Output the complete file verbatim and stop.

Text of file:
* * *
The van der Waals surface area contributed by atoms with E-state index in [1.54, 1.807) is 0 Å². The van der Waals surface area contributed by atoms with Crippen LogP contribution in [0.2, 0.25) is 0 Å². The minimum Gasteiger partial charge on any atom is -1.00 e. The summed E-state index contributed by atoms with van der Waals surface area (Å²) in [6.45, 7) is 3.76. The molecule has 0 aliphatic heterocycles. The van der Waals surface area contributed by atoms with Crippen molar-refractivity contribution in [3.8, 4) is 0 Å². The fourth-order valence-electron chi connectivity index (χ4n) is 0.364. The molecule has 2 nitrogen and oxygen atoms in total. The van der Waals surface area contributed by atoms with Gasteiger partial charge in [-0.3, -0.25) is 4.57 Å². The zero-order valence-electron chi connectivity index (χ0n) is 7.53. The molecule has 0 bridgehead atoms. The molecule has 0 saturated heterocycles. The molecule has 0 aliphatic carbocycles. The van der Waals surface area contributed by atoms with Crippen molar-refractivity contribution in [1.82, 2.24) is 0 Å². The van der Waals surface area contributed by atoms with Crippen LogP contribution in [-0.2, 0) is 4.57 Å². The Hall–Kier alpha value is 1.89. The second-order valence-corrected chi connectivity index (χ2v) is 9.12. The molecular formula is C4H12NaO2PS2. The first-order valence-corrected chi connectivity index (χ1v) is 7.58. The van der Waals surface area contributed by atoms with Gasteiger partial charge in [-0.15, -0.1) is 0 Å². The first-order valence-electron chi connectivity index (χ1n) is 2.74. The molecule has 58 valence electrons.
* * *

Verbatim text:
The van der Waals surface area contributed by atoms with E-state index in [1.54, 1.807) is 0 Å². The van der Waals surface area contributed by atoms with Crippen LogP contribution in [0.2, 0.25) is 0 Å². The minimum Gasteiger partial charge on any atom is -1.00 e. The summed E-state index contributed by atoms with van der Waals surface area (Å²) in [6.45, 7) is 3.76. The molecule has 0 aliphatic heterocycles. The van der Waals surface area contributed by atoms with Crippen molar-refractivity contribution in [3.8, 4) is 0 Å². The fourth-order valence-electron chi connectivity index (χ4n) is 0.364. The molecule has 2 nitrogen and oxygen atoms in total. The van der Waals surface area contributed by atoms with Gasteiger partial charge in [-0.3, -0.25) is 4.57 Å². The zero-order valence-electron chi connectivity index (χ0n) is 7.53. The molecule has 0 bridgehead atoms. The molecule has 0 saturated heterocycles. The molecule has 0 aliphatic carbocycles. The van der Waals surface area contributed by atoms with Crippen molar-refractivity contribution in [1.82, 2.24) is 0 Å². The van der Waals surface area contributed by atoms with Crippen LogP contribution in [-0.2, 0) is 4.57 Å². The Hall–Kier alpha value is 1.89. The second-order valence-corrected chi connectivity index (χ2v) is 9.12. The molecular formula is C4H12NaO2PS2. The first-order valence-corrected chi connectivity index (χ1v) is 7.58. The van der Waals surface area contributed by atoms with Gasteiger partial charge in [-0.15, -0.1) is 0 Å². The first-order valence-electron chi connectivity index (χ1n) is 2.74. The molecule has 58 valence electrons.